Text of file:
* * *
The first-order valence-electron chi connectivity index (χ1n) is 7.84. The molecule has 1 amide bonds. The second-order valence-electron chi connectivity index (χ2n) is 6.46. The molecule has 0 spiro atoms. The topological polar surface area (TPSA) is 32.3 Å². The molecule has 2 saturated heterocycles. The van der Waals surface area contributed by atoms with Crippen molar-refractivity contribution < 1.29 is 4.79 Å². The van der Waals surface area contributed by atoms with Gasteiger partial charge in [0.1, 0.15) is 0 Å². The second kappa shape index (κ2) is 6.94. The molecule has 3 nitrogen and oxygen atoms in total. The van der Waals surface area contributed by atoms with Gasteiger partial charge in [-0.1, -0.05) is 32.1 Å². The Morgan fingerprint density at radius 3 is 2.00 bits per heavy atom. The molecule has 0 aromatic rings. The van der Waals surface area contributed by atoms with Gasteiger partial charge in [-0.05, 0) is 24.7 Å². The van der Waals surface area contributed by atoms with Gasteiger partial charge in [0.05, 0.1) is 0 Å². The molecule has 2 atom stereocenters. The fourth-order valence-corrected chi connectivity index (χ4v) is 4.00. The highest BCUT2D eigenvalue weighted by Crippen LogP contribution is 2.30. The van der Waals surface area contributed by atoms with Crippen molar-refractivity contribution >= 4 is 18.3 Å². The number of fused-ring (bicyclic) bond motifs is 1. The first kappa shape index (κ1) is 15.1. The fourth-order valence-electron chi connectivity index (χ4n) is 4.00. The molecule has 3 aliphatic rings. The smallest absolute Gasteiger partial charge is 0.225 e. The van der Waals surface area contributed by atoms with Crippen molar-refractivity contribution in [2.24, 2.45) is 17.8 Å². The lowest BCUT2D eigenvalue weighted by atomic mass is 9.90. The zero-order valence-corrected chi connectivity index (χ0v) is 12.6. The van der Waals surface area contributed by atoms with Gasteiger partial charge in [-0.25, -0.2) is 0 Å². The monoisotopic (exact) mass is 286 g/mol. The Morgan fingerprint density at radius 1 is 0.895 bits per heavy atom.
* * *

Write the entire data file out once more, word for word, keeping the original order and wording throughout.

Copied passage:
The first-order valence-electron chi connectivity index (χ1n) is 7.84. The molecule has 1 amide bonds. The second-order valence-electron chi connectivity index (χ2n) is 6.46. The molecule has 0 spiro atoms. The topological polar surface area (TPSA) is 32.3 Å². The molecule has 2 saturated heterocycles. The van der Waals surface area contributed by atoms with Crippen molar-refractivity contribution < 1.29 is 4.79 Å². The van der Waals surface area contributed by atoms with Gasteiger partial charge in [0.1, 0.15) is 0 Å². The second kappa shape index (κ2) is 6.94. The molecule has 3 nitrogen and oxygen atoms in total. The van der Waals surface area contributed by atoms with Gasteiger partial charge in [-0.1, -0.05) is 32.1 Å². The Morgan fingerprint density at radius 3 is 2.00 bits per heavy atom. The molecule has 0 aromatic rings. The van der Waals surface area contributed by atoms with Gasteiger partial charge in [-0.05, 0) is 24.7 Å². The van der Waals surface area contributed by atoms with Gasteiger partial charge in [0.05, 0.1) is 0 Å². The molecule has 2 atom stereocenters. The fourth-order valence-corrected chi connectivity index (χ4v) is 4.00. The highest BCUT2D eigenvalue weighted by Crippen LogP contribution is 2.30. The van der Waals surface area contributed by atoms with Crippen molar-refractivity contribution >= 4 is 18.3 Å². The number of fused-ring (bicyclic) bond motifs is 1. The first kappa shape index (κ1) is 15.1. The fourth-order valence-electron chi connectivity index (χ4n) is 4.00. The molecule has 3 aliphatic rings. The smallest absolute Gasteiger partial charge is 0.225 e. The van der Waals surface area contributed by atoms with Crippen molar-refractivity contribution in [2.24, 2.45) is 17.8 Å². The lowest BCUT2D eigenvalue weighted by atomic mass is 9.90. The zero-order valence-corrected chi connectivity index (χ0v) is 12.6. The van der Waals surface area contributed by atoms with Gasteiger partial charge in [-0.25, -0.2) is 0 Å². The monoisotopic (exact) mass is 286 g/mol. The Morgan fingerprint density at radius 1 is 0.895 bits per heavy atom.